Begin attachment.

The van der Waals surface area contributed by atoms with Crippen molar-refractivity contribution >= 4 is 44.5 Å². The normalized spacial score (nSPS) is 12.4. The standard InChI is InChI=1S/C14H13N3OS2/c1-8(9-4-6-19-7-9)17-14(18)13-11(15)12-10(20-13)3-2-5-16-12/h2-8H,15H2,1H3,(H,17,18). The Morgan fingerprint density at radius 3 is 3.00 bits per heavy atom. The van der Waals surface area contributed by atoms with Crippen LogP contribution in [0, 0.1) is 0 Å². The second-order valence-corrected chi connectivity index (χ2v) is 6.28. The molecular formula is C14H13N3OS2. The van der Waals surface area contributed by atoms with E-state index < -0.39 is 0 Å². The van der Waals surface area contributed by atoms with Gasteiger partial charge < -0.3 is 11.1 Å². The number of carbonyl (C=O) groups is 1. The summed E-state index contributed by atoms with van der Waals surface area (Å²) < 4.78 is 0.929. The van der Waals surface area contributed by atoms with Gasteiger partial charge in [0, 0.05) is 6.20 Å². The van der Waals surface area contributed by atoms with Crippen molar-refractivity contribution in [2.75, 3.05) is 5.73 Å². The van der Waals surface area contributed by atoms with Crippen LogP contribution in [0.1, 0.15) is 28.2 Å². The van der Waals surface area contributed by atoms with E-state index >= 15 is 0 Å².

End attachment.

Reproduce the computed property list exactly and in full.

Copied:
The van der Waals surface area contributed by atoms with Crippen molar-refractivity contribution >= 4 is 44.5 Å². The normalized spacial score (nSPS) is 12.4. The standard InChI is InChI=1S/C14H13N3OS2/c1-8(9-4-6-19-7-9)17-14(18)13-11(15)12-10(20-13)3-2-5-16-12/h2-8H,15H2,1H3,(H,17,18). The Morgan fingerprint density at radius 3 is 3.00 bits per heavy atom. The van der Waals surface area contributed by atoms with Crippen LogP contribution in [0, 0.1) is 0 Å². The second-order valence-corrected chi connectivity index (χ2v) is 6.28. The molecular formula is C14H13N3OS2. The van der Waals surface area contributed by atoms with E-state index < -0.39 is 0 Å². The van der Waals surface area contributed by atoms with Gasteiger partial charge < -0.3 is 11.1 Å². The number of carbonyl (C=O) groups is 1. The summed E-state index contributed by atoms with van der Waals surface area (Å²) < 4.78 is 0.929. The van der Waals surface area contributed by atoms with Gasteiger partial charge in [0, 0.05) is 6.20 Å². The van der Waals surface area contributed by atoms with Crippen molar-refractivity contribution in [2.75, 3.05) is 5.73 Å². The van der Waals surface area contributed by atoms with Crippen LogP contribution in [0.1, 0.15) is 28.2 Å². The van der Waals surface area contributed by atoms with E-state index >= 15 is 0 Å².